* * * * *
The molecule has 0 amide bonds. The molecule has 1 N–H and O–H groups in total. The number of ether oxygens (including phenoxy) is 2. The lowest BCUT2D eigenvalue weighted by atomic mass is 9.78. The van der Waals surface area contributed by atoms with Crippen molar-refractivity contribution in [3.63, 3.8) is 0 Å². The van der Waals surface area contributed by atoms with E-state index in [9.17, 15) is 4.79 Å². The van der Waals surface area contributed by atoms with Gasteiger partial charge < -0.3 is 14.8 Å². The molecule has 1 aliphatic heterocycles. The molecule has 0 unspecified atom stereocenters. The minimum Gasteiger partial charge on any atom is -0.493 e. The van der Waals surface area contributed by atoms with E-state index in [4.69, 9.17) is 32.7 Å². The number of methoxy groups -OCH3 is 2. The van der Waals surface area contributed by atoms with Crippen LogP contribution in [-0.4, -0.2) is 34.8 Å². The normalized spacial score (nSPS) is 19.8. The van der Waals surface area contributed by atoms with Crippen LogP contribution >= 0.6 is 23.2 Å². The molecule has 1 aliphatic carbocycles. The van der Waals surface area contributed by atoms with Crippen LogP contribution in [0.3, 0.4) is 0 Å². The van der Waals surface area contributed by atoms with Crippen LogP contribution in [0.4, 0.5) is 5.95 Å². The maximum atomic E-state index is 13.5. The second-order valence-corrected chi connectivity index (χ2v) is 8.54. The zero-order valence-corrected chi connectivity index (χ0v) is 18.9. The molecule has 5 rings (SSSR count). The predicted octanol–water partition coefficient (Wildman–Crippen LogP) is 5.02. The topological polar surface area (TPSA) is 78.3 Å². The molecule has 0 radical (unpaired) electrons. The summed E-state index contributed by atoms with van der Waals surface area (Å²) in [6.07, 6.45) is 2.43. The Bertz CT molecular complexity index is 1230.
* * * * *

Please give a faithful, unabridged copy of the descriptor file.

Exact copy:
The molecule has 0 amide bonds. The molecule has 1 N–H and O–H groups in total. The number of ether oxygens (including phenoxy) is 2. The lowest BCUT2D eigenvalue weighted by atomic mass is 9.78. The van der Waals surface area contributed by atoms with Crippen molar-refractivity contribution in [3.63, 3.8) is 0 Å². The van der Waals surface area contributed by atoms with E-state index in [9.17, 15) is 4.79 Å². The van der Waals surface area contributed by atoms with Gasteiger partial charge < -0.3 is 14.8 Å². The molecule has 1 aliphatic heterocycles. The molecule has 0 unspecified atom stereocenters. The minimum Gasteiger partial charge on any atom is -0.493 e. The van der Waals surface area contributed by atoms with E-state index in [4.69, 9.17) is 32.7 Å². The number of methoxy groups -OCH3 is 2. The van der Waals surface area contributed by atoms with Crippen LogP contribution in [-0.4, -0.2) is 34.8 Å². The normalized spacial score (nSPS) is 19.8. The van der Waals surface area contributed by atoms with Crippen LogP contribution >= 0.6 is 23.2 Å². The molecule has 1 aliphatic carbocycles. The van der Waals surface area contributed by atoms with Crippen LogP contribution in [0.3, 0.4) is 0 Å². The van der Waals surface area contributed by atoms with Crippen LogP contribution in [0.4, 0.5) is 5.95 Å². The maximum atomic E-state index is 13.5. The second-order valence-corrected chi connectivity index (χ2v) is 8.54. The zero-order valence-corrected chi connectivity index (χ0v) is 18.9. The molecule has 5 rings (SSSR count). The predicted octanol–water partition coefficient (Wildman–Crippen LogP) is 5.02. The topological polar surface area (TPSA) is 78.3 Å². The molecule has 0 radical (unpaired) electrons. The summed E-state index contributed by atoms with van der Waals surface area (Å²) in [6.07, 6.45) is 2.43. The Bertz CT molecular complexity index is 1230.